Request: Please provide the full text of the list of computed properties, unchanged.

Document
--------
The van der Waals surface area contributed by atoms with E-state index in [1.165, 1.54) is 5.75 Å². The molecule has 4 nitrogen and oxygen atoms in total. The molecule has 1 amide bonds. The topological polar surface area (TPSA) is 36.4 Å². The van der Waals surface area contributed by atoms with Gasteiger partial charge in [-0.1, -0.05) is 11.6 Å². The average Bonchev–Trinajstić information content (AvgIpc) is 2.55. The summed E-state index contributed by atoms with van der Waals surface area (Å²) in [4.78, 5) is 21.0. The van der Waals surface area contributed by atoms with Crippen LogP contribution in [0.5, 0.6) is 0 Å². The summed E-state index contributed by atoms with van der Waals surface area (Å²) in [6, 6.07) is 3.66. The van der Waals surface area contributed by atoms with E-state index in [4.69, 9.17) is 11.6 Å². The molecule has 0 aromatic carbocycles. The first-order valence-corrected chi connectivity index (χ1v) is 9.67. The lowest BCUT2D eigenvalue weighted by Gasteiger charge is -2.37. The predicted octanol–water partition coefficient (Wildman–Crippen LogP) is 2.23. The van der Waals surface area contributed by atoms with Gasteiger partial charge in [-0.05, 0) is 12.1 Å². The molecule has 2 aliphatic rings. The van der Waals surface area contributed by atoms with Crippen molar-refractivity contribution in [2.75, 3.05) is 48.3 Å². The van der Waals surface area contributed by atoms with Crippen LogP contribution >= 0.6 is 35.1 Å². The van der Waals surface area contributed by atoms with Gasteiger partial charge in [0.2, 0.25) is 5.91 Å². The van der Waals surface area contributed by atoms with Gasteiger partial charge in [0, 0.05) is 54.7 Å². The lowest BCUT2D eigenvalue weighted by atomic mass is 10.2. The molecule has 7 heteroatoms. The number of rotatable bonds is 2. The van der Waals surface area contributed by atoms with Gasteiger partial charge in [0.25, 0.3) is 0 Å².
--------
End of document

The van der Waals surface area contributed by atoms with E-state index in [1.165, 1.54) is 5.75 Å². The molecule has 4 nitrogen and oxygen atoms in total. The molecule has 1 amide bonds. The topological polar surface area (TPSA) is 36.4 Å². The van der Waals surface area contributed by atoms with Gasteiger partial charge in [-0.1, -0.05) is 11.6 Å². The average Bonchev–Trinajstić information content (AvgIpc) is 2.55. The summed E-state index contributed by atoms with van der Waals surface area (Å²) in [4.78, 5) is 21.0. The van der Waals surface area contributed by atoms with Crippen LogP contribution in [0.5, 0.6) is 0 Å². The summed E-state index contributed by atoms with van der Waals surface area (Å²) in [6, 6.07) is 3.66. The van der Waals surface area contributed by atoms with E-state index in [4.69, 9.17) is 11.6 Å². The molecule has 0 aromatic carbocycles. The first-order valence-corrected chi connectivity index (χ1v) is 9.67. The lowest BCUT2D eigenvalue weighted by Gasteiger charge is -2.37. The predicted octanol–water partition coefficient (Wildman–Crippen LogP) is 2.23. The van der Waals surface area contributed by atoms with Gasteiger partial charge in [-0.05, 0) is 12.1 Å². The molecule has 2 aliphatic rings. The van der Waals surface area contributed by atoms with Crippen molar-refractivity contribution in [2.75, 3.05) is 48.3 Å². The van der Waals surface area contributed by atoms with Crippen LogP contribution >= 0.6 is 35.1 Å². The van der Waals surface area contributed by atoms with Gasteiger partial charge in [0.2, 0.25) is 5.91 Å². The van der Waals surface area contributed by atoms with Gasteiger partial charge in [0, 0.05) is 54.7 Å². The lowest BCUT2D eigenvalue weighted by atomic mass is 10.2. The molecule has 7 heteroatoms. The number of rotatable bonds is 2. The van der Waals surface area contributed by atoms with Gasteiger partial charge in [0.25, 0.3) is 0 Å².